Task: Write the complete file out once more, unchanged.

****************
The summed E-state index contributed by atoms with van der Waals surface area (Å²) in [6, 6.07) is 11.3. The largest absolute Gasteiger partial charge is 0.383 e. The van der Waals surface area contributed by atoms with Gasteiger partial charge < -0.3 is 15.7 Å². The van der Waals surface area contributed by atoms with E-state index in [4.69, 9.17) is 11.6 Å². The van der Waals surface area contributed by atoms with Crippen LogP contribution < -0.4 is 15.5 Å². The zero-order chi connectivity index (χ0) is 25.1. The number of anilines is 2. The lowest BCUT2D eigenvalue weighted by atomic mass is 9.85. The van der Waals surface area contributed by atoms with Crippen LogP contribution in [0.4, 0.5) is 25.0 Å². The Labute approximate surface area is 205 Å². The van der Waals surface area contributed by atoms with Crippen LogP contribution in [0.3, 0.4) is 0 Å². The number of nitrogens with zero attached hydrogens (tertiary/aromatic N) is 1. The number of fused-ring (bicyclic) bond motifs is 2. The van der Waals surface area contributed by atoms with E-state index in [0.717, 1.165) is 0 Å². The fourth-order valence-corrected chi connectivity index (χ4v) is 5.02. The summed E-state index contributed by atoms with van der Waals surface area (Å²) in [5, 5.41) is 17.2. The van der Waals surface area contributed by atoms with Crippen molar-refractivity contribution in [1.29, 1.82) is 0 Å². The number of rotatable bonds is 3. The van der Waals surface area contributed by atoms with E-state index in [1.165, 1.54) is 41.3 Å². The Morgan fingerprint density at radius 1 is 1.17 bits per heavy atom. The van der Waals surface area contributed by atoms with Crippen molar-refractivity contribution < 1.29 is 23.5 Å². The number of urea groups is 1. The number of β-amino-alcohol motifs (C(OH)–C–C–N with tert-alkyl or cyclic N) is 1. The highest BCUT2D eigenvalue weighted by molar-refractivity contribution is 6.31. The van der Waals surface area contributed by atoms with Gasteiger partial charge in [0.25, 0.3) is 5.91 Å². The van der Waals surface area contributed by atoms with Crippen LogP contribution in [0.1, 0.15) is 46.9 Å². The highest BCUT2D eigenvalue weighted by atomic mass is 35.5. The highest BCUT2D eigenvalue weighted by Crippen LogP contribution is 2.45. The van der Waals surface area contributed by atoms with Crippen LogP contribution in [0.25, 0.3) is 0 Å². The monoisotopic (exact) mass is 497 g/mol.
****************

The summed E-state index contributed by atoms with van der Waals surface area (Å²) in [6, 6.07) is 11.3. The largest absolute Gasteiger partial charge is 0.383 e. The van der Waals surface area contributed by atoms with Gasteiger partial charge < -0.3 is 15.7 Å². The van der Waals surface area contributed by atoms with E-state index in [4.69, 9.17) is 11.6 Å². The van der Waals surface area contributed by atoms with Crippen LogP contribution < -0.4 is 15.5 Å². The zero-order chi connectivity index (χ0) is 25.1. The number of anilines is 2. The lowest BCUT2D eigenvalue weighted by atomic mass is 9.85. The van der Waals surface area contributed by atoms with Crippen LogP contribution in [0.4, 0.5) is 25.0 Å². The Labute approximate surface area is 205 Å². The van der Waals surface area contributed by atoms with Crippen LogP contribution in [0.3, 0.4) is 0 Å². The number of nitrogens with zero attached hydrogens (tertiary/aromatic N) is 1. The number of fused-ring (bicyclic) bond motifs is 2. The van der Waals surface area contributed by atoms with E-state index in [0.717, 1.165) is 0 Å². The fourth-order valence-corrected chi connectivity index (χ4v) is 5.02. The summed E-state index contributed by atoms with van der Waals surface area (Å²) in [5, 5.41) is 17.2. The van der Waals surface area contributed by atoms with Crippen molar-refractivity contribution in [1.29, 1.82) is 0 Å². The number of rotatable bonds is 3. The van der Waals surface area contributed by atoms with E-state index in [1.165, 1.54) is 41.3 Å². The Morgan fingerprint density at radius 1 is 1.17 bits per heavy atom. The van der Waals surface area contributed by atoms with Crippen molar-refractivity contribution < 1.29 is 23.5 Å². The number of urea groups is 1. The number of β-amino-alcohol motifs (C(OH)–C–C–N with tert-alkyl or cyclic N) is 1. The highest BCUT2D eigenvalue weighted by molar-refractivity contribution is 6.31. The van der Waals surface area contributed by atoms with Gasteiger partial charge in [0.25, 0.3) is 5.91 Å². The van der Waals surface area contributed by atoms with Crippen LogP contribution in [0.1, 0.15) is 46.9 Å². The highest BCUT2D eigenvalue weighted by atomic mass is 35.5. The highest BCUT2D eigenvalue weighted by Crippen LogP contribution is 2.45. The van der Waals surface area contributed by atoms with Crippen LogP contribution in [0.25, 0.3) is 0 Å². The monoisotopic (exact) mass is 497 g/mol.